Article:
Over 4,200 websites worldwide, including many in the public sector in the United States, the United Kingdom and Australia, inadvertently became part of a scheme on Sunday in which attackers generated profits by forcing visitors’ computers to surreptitiously mine a digital currency called Monero.
The latest major flare-up in covert cryptocurrency mining, a practice also known as cryptojacking, generated headlines after security researcher Scott Helme sounded the alarm on the hack on Sunday. He was alerted to the issue by another security professional, Ian Thornton-Trump, who had received a warning from his security software when visiting the website of the Information Commissioner’s Office (ICO), the UK’s data protection watchdog.
The US courts’ portal (uscourts.gov), various websites belonging to the UK’s National Health System (NHS) services and many others made it to the list of 4,275 targets, many of them high-profile. They all load a plugin that had been maliciously tainted to add a stealthy cryptocurrency mining script known as CoinHive.
CoinHive inserted itself into the thousands of websites via Browsealoud, a third-party browser plugin that converts website text to speech for visually impaired visitors and for those with dyslexia or low literacy. If undetected by a user’s security solution or content- or ad-blocker, the script ran in the background unbeknown to the user until the webpage was closed.
“If you want to load a crypto miner on 1,000+ websites you don’t attack 1,000+ websites, you attack the 1 [sic] website that they all load content from,” Helme said on his website.
“This type of attack isn’t new – but this is the biggest I’ve seen. A single company being hacked has meant thousands of sites impacted across the UK, Ireland and the United States,” Helme was quoted as saying for Sky News.
The plugin’s maker, Texthelp, confirmed that their product had been compromised at 11.14 am GMT on Sunday and had remained active for four hours.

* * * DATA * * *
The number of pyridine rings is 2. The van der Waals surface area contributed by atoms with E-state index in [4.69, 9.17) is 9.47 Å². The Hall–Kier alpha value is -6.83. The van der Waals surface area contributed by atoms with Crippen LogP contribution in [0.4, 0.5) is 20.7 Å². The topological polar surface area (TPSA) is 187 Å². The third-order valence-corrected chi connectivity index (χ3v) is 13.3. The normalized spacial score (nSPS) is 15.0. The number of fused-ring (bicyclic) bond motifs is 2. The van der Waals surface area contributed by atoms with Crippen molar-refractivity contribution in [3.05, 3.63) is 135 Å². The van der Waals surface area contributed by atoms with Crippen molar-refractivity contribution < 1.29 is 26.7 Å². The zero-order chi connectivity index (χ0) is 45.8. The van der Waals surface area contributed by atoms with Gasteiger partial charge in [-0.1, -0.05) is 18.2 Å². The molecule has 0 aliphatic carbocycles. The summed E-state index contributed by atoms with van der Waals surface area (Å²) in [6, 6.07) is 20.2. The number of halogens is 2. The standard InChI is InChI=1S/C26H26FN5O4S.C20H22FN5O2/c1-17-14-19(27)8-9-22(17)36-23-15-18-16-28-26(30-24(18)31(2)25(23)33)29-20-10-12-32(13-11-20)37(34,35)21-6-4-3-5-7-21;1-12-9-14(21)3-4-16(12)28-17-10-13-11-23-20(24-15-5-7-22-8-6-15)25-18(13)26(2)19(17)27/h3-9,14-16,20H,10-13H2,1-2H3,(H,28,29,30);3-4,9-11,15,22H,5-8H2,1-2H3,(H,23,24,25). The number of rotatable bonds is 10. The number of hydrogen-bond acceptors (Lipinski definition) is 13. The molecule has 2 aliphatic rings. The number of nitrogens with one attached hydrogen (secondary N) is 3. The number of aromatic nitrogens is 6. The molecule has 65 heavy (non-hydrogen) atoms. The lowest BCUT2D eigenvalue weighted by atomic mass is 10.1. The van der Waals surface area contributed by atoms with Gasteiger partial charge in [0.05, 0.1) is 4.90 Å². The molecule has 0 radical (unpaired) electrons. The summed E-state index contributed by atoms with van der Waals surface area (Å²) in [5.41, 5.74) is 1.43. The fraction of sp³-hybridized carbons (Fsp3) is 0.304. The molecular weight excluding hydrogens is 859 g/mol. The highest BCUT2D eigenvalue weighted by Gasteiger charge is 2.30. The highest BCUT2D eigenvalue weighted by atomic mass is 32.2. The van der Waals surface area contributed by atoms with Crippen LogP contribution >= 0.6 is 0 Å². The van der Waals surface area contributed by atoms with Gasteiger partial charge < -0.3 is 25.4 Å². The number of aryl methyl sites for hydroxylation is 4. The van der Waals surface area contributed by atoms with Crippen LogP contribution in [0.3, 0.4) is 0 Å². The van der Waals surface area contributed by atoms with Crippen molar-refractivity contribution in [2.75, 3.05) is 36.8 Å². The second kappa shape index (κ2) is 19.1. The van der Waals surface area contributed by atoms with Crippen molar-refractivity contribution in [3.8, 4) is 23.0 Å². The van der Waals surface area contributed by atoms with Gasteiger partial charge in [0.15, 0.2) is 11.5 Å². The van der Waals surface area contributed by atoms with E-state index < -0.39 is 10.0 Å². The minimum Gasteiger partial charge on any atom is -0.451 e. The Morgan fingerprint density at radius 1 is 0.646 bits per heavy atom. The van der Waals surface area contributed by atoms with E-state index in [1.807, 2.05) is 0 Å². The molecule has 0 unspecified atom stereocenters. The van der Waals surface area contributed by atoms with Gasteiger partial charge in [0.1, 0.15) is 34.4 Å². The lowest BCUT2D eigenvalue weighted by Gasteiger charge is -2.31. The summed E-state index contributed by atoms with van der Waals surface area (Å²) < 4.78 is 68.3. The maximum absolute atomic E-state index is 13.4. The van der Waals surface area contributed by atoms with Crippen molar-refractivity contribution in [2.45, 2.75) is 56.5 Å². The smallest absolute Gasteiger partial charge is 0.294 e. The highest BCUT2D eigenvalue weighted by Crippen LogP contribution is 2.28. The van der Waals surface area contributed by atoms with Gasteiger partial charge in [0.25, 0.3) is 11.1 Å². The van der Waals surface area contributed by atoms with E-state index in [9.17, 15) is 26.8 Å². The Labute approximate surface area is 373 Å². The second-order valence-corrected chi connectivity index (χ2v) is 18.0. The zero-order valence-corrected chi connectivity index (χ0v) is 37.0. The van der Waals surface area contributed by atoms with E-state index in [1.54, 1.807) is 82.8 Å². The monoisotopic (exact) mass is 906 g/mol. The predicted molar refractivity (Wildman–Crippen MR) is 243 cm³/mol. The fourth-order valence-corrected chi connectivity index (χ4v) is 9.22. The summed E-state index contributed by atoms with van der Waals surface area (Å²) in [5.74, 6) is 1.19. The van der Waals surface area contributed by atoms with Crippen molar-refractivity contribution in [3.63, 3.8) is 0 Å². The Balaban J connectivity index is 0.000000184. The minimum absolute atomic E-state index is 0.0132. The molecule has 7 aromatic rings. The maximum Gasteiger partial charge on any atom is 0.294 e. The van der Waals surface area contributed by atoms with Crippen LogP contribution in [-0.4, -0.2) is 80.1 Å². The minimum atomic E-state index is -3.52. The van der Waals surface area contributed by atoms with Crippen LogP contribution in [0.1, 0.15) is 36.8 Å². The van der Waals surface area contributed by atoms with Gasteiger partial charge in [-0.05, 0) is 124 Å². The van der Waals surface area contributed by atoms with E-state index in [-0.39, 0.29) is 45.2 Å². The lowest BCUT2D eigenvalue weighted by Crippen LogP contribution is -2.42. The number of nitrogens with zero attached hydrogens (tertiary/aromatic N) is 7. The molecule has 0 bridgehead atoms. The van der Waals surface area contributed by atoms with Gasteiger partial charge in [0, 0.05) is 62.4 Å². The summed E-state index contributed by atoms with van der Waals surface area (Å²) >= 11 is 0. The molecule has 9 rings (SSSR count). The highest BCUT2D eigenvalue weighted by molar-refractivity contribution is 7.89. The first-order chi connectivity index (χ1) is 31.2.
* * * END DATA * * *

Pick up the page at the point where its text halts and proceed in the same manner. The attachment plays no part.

“Texthelp has in place continuous automated security tests for Browsealoud, and these detected the modified file and as a result the product was taken offline. This removed Browsealoud from all our customer sites immediately, addressing the security risk without our customers having to take any action,” the company’s, CTO and Data Security Officer, Martin McKay said. He gave assurances that no customer data had been accessed or lost, nor that any data redirection had taken place.
A number of the affected websites, including that of the ICO, were also offline for hours in the aftermath of the attack.
The UK’s National Cyber Security Centre (NCSC) said that its experts are “examining data involving incidents of malware being used to illegally mine cryptocurrency”.
“The affected service has been taken offline, largely mitigating the issue. Government websites continue to operate securely. “At this stage there is nothing to suggest that members of the public are at risk,” reads the statement.
CoinHive has been detected on thousands of websites as well as in browser extensions and plugins since it was rolled out last September. While it was touted as a legitimate way for website owners to generate revenue using a method other than adverts, CoinHive has been co-opted by ne’er-do-wells looking to make a quick buck. The prevalence of the practice picked up extra steam as bitcoin and other virtual currencies soared in price.
Author Tomáš Foltýn, ESET
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